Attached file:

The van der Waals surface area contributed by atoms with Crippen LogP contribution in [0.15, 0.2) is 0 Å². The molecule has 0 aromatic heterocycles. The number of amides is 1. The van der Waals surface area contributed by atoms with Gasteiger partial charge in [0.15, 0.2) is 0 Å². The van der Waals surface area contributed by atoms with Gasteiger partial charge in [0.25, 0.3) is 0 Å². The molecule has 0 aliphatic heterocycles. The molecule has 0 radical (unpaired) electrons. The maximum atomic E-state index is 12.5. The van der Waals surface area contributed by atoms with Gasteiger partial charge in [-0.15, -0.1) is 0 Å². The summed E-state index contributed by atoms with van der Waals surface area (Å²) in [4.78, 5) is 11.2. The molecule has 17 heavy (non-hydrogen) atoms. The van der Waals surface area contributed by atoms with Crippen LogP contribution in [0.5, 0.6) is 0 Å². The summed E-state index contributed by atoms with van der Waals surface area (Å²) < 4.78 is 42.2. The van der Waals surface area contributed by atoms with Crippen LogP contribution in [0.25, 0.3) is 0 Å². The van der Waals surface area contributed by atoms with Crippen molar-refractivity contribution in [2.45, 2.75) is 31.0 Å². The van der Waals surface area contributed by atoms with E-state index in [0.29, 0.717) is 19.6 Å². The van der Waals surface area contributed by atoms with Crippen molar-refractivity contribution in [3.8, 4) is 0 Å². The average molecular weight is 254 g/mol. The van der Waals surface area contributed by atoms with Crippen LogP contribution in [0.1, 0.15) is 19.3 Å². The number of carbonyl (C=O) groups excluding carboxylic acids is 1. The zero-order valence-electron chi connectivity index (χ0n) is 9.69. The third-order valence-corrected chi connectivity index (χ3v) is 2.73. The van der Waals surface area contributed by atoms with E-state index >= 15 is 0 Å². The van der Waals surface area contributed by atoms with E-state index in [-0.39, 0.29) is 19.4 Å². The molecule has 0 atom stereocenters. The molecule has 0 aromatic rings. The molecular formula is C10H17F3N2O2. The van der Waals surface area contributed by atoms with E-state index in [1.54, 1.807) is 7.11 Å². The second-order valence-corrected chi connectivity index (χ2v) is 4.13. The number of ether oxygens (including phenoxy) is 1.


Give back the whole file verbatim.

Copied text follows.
The van der Waals surface area contributed by atoms with Crippen LogP contribution in [0.15, 0.2) is 0 Å². The molecule has 0 aromatic heterocycles. The number of amides is 1. The van der Waals surface area contributed by atoms with Gasteiger partial charge in [0.15, 0.2) is 0 Å². The van der Waals surface area contributed by atoms with Gasteiger partial charge in [0.25, 0.3) is 0 Å². The molecule has 0 aliphatic heterocycles. The molecule has 0 radical (unpaired) electrons. The maximum atomic E-state index is 12.5. The van der Waals surface area contributed by atoms with Gasteiger partial charge in [-0.15, -0.1) is 0 Å². The summed E-state index contributed by atoms with van der Waals surface area (Å²) in [4.78, 5) is 11.2. The molecule has 17 heavy (non-hydrogen) atoms. The van der Waals surface area contributed by atoms with Crippen LogP contribution in [0.5, 0.6) is 0 Å². The summed E-state index contributed by atoms with van der Waals surface area (Å²) < 4.78 is 42.2. The van der Waals surface area contributed by atoms with Crippen LogP contribution in [0.25, 0.3) is 0 Å². The van der Waals surface area contributed by atoms with Crippen molar-refractivity contribution in [2.45, 2.75) is 31.0 Å². The van der Waals surface area contributed by atoms with E-state index in [0.29, 0.717) is 19.6 Å². The van der Waals surface area contributed by atoms with Crippen molar-refractivity contribution in [3.8, 4) is 0 Å². The average molecular weight is 254 g/mol. The van der Waals surface area contributed by atoms with Crippen LogP contribution in [0.1, 0.15) is 19.3 Å². The number of carbonyl (C=O) groups excluding carboxylic acids is 1. The zero-order valence-electron chi connectivity index (χ0n) is 9.69. The third-order valence-corrected chi connectivity index (χ3v) is 2.73. The van der Waals surface area contributed by atoms with E-state index >= 15 is 0 Å². The van der Waals surface area contributed by atoms with E-state index in [-0.39, 0.29) is 19.4 Å². The molecule has 0 atom stereocenters. The molecule has 0 aromatic rings. The molecular formula is C10H17F3N2O2. The van der Waals surface area contributed by atoms with E-state index in [1.54, 1.807) is 7.11 Å². The second-order valence-corrected chi connectivity index (χ2v) is 4.13. The number of ether oxygens (including phenoxy) is 1.